SALT LAKE CITY, Utah (ABC4 News) – Most of Utah’s local races have unofficially been called but a few remain still too tight to declare a winner. But, when are elections/votes actually certified in Utah? With the talk of voter fraud and uncounted votes across the nation, many Utahns are taking an increased interest in what exactly happens to their ballot come election night and when they can expect election results to become official.
“There is actually a Board of Canvassers. We being the election administration, in each county, we present the results to the Board of Canvassers, it is typically made up of three to five people, and then they accept those results, and then that is what certifies the election. Then that is what is sent to the Lieutenant Governor’s office (to become the state’s official results),” says Utah County Clerk Amelia Powers Gardner.
According to electionresults.utah.gov, election results displayed on their website and that media outlets generally use are not actually final results but are simply posted as a service to the public come Election Day. Final election results will not be certified by each county until Nov. 17, two weeks after Election Day. From that point, the State Board of Canvassers then must submit certified results by Nov. 23.
“The state sets that (the date). It is a law, it is 14 days after the election in Utah,” says Gardner. She also notes that election certification dates vary from state to state.
So what about a tight race that is too close to call for any organization to make a determination on? Gardner says to simply wait until the two weeks after Utah’s elections and find out who the winner is straight from state officials. However, Gardner says organizations such as the Associated Press are usually correct in calling winners. Gardner says that an unofficial winner was announced in Utah in 2014 but certified state results were released two weeks after the election and reversed what was previously announced.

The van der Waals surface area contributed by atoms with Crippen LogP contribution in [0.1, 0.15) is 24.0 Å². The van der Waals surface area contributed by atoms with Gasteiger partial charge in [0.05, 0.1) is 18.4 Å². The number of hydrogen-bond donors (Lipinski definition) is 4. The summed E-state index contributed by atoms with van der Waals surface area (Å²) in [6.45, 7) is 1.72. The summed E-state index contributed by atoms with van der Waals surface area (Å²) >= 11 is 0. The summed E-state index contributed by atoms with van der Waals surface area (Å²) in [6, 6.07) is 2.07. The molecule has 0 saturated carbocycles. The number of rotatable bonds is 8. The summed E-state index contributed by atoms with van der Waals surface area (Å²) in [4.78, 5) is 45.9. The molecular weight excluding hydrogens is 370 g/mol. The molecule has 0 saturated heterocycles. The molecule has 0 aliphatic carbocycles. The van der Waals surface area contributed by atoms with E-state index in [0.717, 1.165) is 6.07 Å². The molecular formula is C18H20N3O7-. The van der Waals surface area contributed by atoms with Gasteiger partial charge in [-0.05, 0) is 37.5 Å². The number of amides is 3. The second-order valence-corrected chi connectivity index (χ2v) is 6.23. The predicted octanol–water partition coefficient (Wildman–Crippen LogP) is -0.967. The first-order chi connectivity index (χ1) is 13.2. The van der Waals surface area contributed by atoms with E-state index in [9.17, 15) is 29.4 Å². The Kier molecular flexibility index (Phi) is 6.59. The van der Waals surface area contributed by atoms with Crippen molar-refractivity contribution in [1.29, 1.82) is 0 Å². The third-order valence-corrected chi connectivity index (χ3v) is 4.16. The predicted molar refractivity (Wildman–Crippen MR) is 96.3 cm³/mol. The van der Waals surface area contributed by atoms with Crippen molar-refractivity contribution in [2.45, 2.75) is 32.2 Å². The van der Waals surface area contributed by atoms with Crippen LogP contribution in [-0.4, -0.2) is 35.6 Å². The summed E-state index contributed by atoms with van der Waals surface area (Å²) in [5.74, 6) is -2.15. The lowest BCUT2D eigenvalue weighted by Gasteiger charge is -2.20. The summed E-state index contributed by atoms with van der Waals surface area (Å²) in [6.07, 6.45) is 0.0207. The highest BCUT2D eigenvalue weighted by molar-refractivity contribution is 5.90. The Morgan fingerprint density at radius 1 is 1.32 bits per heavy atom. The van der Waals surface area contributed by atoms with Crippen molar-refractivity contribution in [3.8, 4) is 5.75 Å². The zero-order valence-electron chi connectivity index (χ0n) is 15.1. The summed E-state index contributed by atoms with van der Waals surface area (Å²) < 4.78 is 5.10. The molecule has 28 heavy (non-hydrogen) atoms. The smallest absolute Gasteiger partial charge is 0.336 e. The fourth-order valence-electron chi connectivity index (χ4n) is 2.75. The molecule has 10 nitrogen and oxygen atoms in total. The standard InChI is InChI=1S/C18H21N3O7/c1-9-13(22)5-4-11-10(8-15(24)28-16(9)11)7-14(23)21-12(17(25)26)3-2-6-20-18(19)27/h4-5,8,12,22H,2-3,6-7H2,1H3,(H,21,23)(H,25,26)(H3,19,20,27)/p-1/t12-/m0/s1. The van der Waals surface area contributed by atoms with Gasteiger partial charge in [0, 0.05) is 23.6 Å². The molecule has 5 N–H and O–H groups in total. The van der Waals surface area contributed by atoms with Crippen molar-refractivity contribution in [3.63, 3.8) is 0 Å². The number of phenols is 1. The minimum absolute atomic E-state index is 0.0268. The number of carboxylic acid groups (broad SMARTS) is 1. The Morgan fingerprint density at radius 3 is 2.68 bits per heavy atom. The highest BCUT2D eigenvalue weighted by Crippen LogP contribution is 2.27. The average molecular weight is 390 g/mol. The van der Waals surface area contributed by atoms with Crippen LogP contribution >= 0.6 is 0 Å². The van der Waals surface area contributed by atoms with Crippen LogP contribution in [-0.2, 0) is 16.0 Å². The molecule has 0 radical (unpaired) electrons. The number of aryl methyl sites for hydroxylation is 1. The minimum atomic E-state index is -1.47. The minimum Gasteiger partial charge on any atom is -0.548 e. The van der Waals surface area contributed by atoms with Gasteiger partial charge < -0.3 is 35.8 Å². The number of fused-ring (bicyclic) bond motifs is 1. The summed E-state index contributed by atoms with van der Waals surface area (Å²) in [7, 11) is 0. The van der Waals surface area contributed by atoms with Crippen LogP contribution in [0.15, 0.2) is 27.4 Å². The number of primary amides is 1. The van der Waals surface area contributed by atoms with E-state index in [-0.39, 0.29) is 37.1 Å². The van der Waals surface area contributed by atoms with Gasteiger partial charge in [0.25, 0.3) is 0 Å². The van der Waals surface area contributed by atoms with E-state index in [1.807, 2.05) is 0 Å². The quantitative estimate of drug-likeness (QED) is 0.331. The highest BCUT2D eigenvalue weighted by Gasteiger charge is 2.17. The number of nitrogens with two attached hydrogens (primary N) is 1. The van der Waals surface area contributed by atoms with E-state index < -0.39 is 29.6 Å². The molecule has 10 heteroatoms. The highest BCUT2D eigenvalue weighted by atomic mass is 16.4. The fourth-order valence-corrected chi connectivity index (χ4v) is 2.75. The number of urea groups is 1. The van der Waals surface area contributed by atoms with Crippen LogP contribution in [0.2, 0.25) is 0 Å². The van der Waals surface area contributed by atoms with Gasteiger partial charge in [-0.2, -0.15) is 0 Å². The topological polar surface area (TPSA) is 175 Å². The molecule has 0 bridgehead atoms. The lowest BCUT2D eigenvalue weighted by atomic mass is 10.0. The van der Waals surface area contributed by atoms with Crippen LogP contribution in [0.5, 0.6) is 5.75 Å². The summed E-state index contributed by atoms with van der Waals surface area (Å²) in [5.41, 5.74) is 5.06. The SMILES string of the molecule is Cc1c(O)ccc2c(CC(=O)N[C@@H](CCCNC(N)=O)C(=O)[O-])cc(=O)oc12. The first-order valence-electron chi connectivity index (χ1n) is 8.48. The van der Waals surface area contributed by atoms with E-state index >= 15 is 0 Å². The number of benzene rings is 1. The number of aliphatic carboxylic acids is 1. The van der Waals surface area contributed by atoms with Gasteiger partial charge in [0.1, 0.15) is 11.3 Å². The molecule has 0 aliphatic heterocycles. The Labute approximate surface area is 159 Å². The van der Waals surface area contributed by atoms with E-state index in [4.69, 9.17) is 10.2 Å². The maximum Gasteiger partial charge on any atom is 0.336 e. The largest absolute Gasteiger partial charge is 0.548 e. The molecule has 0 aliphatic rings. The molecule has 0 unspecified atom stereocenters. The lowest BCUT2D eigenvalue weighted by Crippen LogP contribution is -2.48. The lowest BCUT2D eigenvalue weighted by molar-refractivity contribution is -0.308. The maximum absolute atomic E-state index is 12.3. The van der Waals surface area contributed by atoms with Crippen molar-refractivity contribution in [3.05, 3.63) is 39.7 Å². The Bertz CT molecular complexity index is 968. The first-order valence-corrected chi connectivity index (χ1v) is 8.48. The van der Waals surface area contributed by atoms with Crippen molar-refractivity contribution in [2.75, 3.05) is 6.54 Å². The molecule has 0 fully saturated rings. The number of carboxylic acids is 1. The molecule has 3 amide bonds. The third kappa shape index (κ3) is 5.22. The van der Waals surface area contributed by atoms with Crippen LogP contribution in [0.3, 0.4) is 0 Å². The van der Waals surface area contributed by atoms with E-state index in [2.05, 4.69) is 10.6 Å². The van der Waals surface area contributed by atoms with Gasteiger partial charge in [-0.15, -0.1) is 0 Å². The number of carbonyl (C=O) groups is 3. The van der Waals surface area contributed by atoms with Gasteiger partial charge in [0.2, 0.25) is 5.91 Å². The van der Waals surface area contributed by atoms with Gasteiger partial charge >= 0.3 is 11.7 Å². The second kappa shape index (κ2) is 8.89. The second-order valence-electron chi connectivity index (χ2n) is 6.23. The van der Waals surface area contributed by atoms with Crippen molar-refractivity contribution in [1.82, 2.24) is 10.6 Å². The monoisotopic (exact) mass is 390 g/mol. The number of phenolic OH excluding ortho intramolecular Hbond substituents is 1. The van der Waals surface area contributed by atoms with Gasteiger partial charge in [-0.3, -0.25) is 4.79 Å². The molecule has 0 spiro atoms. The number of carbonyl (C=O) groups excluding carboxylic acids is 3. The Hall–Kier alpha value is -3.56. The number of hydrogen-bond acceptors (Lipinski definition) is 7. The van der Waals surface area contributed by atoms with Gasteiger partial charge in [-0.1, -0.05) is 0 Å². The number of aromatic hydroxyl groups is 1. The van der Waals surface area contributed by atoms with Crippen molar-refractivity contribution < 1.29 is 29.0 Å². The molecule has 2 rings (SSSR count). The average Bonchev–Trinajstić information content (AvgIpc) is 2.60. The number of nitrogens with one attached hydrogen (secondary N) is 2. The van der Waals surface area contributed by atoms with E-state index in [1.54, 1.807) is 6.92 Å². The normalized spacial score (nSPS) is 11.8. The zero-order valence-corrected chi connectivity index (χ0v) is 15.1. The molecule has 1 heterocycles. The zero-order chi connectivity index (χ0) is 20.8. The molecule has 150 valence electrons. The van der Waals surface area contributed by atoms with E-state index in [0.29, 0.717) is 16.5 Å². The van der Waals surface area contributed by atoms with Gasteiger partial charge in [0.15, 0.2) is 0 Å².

“It happened in a House race in 2014 in Salt Lake County. There was a Legislature candidate by the name of Fred Cox (R) and the Democratic candidate had actually been called the winner of that race. Because of ballots that came in the mail and provisional ballots, that race swapped and Fred Cox actually ended up serving for a term in the House of Representatives for the State of Utah,” Gardner recalls.
As Utah County Clerk, Gardner makes the point that elections are local. Even when Americans are voting for the President, all ballots go through an individual’s county (or city in some states).
“The way it works in the U.S. is that all elections are locally run, whether you are voting for the President of the United States, governor of your state, or a mayor, or an amendment, everything on your ballot is run by your local election official,” Gardner explains. “In Utah, your local election official is your County Clerk. In some states it’s your county recorder and in some states it is an Election Board. In some states it is even done at the city level and then the county only helps if it is small townships.”
Gardner says that because elections are local, people will see their friends elsewhere and see how their elections are run and just assume that that is how they are run where they live as well. Gardner makes the point that that isn’t always true, since elections are run on a county level nationwide every county will do things differently to tabulate votes, even within the state.
So what can people do to become more informed on what happens to their ballot in their county come Election Day? Gardner says to simply reach out to your local county election officials.
“I feel like the more people know (about the election process), the more confidence they can have in the process,” she says. “In general, I would say reach out to your local county clerk office. Reach out to your local elections office. Learn from your local office how things are run for you.”
While every county in Utah runs elections differently, she says for people living in Utah County, they can head to the county’s social media pages to check out videos that explain how ballots are tabulated in the two weeks after Election Day in Utah.
Votes become certified in Utah on Nov. 17th. Utahns can then check the state’s official election results page for official winners.
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